Vernon Lawhern is currently working as a mathematical statistician in the Human Research and Engineering Directorate at ARL. He is interested in machine learning, statistical signal processing, and data mining of large neurophysiological data collections for the development of improved brain–computer interfaces.

William Nothwang is currently the team leader for the Electronics for Sense and Control Team within the Sensors and Electron Devices Directorate at ARL. His team conducts basic and applied scientific research in distributed state estimation for the dismounted soldier and microair vehicles (specifically applied to microautonomous air systems and human physiological state monitoring).

Amar R. Marathe
Aberdeen, MD

Amar Marathe is currently a biomedical engineer in the Human Research and Engineering Directorate at ARL. He is interested in using modern machine learning approaches to characterize and quantify human variability.

1. J. R. Wolpaw, D. J. McFarland, Control of a two-dimensional movement signal by a noninvasive brain-computer interface in humans, Proc. Nat'l Acad. Sci. USA 101, p. 17849-17854, 2004.
2. R. M. Robinson, H. Lee, M. J. McCourt, A. R. Marathe, H. Kwon, C. Ton, W. D. Nothwang, Human-autonomy sensor fusion for rapid object detection, p. 305-312, 2015. doi:10.1109/IROS.2015.7353390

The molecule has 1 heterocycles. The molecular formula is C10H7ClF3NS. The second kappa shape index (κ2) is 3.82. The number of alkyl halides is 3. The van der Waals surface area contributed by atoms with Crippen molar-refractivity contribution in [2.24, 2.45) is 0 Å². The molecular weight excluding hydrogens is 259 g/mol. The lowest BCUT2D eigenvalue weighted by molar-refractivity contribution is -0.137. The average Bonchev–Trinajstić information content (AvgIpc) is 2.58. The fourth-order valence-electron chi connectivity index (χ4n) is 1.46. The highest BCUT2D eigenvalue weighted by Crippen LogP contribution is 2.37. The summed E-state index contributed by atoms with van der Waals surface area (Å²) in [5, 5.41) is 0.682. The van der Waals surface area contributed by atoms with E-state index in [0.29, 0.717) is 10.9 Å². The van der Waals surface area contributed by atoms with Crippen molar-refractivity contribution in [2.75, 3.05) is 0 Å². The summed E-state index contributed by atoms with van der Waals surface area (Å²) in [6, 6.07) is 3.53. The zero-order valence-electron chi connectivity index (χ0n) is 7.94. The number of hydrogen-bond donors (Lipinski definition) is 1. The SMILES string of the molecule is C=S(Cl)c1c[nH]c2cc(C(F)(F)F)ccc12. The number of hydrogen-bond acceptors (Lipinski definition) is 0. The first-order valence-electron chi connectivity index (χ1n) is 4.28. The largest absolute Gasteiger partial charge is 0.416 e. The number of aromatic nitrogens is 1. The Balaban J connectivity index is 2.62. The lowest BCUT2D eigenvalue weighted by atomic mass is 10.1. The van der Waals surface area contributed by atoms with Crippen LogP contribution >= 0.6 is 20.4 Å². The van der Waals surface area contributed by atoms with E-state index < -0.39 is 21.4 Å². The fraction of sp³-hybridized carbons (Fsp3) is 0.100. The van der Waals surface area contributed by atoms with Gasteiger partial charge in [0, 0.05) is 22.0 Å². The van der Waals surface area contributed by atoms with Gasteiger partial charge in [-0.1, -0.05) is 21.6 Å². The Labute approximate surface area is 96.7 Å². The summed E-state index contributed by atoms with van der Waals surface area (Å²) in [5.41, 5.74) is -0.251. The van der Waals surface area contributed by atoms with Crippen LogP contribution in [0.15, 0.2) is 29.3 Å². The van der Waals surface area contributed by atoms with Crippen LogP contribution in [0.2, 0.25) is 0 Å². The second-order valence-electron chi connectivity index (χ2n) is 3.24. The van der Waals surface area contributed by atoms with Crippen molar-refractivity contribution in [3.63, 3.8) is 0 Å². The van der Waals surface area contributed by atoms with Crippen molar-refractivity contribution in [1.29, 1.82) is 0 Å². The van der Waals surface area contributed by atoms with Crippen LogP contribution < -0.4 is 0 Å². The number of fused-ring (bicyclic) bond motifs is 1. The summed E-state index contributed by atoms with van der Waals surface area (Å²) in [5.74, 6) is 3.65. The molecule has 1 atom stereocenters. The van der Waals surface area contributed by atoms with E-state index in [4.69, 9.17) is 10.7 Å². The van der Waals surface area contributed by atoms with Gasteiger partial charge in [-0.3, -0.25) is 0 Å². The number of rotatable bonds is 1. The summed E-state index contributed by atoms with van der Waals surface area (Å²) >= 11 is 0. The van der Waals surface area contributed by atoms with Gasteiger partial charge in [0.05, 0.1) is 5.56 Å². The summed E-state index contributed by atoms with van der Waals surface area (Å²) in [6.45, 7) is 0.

3. J. Shamwell, H. Lee, H. Kwon, A. R. Marathe, V. Lawhern, W. Nothwang, Single-trial EEG RSVP classification using convolutional neural networks, Proc. SPIE 9836, p. 983622, 2016. doi:10.1117/12.2224172
4. Y. LeCun, Y. Bengio, G. Hinton, Deep learning, Nature 521, p. 436-444, 2015.
5. O. Mangin, D. Filliat, L. ten Bosch, P.-Y. Oudeyer, MCA-NMF: multimodal concept acquisition with non-negative matrix factorization, PLOS ONE 10, p. e0140732, 2015. doi:10.1371/journal.pone.0140732
6. L. Ma, Z. Lu, L. Shang, H. Li, Multimodal convolutional neural networks for matching image and sentence, IEEE Int'l Conf. Comp. Vision, p. 2623-2631, 2015. doi:10.1109/ICCV.2015.301
7. H. P. Martínez, G. N. Yannakakis, Deep multimodal fusion: combining discrete events and continuous signals, Proc. 16th Int'l Conf. Multimodal Interaction, p. 34-41, 2014. doi:10.1145/2663204.2663236
Recent News
Sign in to read the full article
Create a free SPIE account to get access to
premium articles and original research
Forgot your username?